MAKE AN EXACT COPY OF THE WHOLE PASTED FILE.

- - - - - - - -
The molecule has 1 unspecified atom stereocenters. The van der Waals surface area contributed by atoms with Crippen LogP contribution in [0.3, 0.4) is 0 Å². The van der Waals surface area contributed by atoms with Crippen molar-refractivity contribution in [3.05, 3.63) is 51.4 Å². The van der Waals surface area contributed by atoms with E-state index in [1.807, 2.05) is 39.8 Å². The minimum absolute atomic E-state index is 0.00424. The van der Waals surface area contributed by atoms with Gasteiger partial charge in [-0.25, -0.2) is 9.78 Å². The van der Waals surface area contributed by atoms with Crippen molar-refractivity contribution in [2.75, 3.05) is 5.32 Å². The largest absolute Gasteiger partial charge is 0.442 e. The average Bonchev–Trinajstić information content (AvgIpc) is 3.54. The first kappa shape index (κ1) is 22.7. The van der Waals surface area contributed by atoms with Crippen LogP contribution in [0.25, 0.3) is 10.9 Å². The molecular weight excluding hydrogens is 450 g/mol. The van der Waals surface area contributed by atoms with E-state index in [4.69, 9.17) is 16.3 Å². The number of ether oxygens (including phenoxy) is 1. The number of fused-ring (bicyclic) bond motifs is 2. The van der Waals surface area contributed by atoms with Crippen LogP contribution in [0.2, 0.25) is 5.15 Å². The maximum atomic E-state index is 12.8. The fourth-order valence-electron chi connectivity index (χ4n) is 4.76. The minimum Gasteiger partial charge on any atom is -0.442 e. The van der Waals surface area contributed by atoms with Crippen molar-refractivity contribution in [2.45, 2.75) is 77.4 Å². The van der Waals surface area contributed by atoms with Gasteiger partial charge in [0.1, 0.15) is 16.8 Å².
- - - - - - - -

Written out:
The molecule has 1 unspecified atom stereocenters. The van der Waals surface area contributed by atoms with Crippen LogP contribution in [0.3, 0.4) is 0 Å². The van der Waals surface area contributed by atoms with Crippen molar-refractivity contribution in [3.05, 3.63) is 51.4 Å². The van der Waals surface area contributed by atoms with E-state index in [1.807, 2.05) is 39.8 Å². The minimum absolute atomic E-state index is 0.00424. The van der Waals surface area contributed by atoms with Gasteiger partial charge in [-0.25, -0.2) is 9.78 Å². The van der Waals surface area contributed by atoms with Crippen molar-refractivity contribution in [2.75, 3.05) is 5.32 Å². The largest absolute Gasteiger partial charge is 0.442 e. The average Bonchev–Trinajstić information content (AvgIpc) is 3.54. The first kappa shape index (κ1) is 22.7. The van der Waals surface area contributed by atoms with Crippen LogP contribution in [0.25, 0.3) is 10.9 Å². The molecular weight excluding hydrogens is 450 g/mol. The van der Waals surface area contributed by atoms with E-state index in [4.69, 9.17) is 16.3 Å². The number of ether oxygens (including phenoxy) is 1. The number of fused-ring (bicyclic) bond motifs is 2. The van der Waals surface area contributed by atoms with Crippen LogP contribution in [0.2, 0.25) is 5.15 Å². The maximum atomic E-state index is 12.8. The fourth-order valence-electron chi connectivity index (χ4n) is 4.76. The minimum Gasteiger partial charge on any atom is -0.442 e. The van der Waals surface area contributed by atoms with Crippen molar-refractivity contribution in [2.45, 2.75) is 77.4 Å². The van der Waals surface area contributed by atoms with Gasteiger partial charge in [0.1, 0.15) is 16.8 Å².